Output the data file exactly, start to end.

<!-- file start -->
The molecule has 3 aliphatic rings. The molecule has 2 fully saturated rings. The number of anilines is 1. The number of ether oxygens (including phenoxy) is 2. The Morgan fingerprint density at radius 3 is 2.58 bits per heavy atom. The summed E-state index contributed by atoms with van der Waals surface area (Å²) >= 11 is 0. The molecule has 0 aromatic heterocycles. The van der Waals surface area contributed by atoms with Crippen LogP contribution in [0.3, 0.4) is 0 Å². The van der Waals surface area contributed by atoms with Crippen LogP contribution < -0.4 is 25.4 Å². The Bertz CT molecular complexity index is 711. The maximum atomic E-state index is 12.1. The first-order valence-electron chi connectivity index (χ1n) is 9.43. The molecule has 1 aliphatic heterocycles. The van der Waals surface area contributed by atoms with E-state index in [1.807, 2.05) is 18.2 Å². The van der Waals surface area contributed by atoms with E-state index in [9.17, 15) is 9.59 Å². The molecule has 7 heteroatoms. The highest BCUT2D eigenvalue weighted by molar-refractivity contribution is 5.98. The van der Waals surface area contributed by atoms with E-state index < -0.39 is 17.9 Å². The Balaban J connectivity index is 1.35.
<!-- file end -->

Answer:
The molecule has 3 aliphatic rings. The molecule has 2 fully saturated rings. The number of anilines is 1. The number of ether oxygens (including phenoxy) is 2. The Morgan fingerprint density at radius 3 is 2.58 bits per heavy atom. The summed E-state index contributed by atoms with van der Waals surface area (Å²) >= 11 is 0. The molecule has 0 aromatic heterocycles. The van der Waals surface area contributed by atoms with Crippen LogP contribution in [0.3, 0.4) is 0 Å². The van der Waals surface area contributed by atoms with Crippen LogP contribution < -0.4 is 25.4 Å². The Bertz CT molecular complexity index is 711. The maximum atomic E-state index is 12.1. The first-order valence-electron chi connectivity index (χ1n) is 9.43. The molecule has 1 aliphatic heterocycles. The van der Waals surface area contributed by atoms with E-state index in [1.807, 2.05) is 18.2 Å². The van der Waals surface area contributed by atoms with E-state index in [9.17, 15) is 9.59 Å². The molecule has 7 heteroatoms. The highest BCUT2D eigenvalue weighted by molar-refractivity contribution is 5.98. The van der Waals surface area contributed by atoms with E-state index < -0.39 is 17.9 Å². The Balaban J connectivity index is 1.35.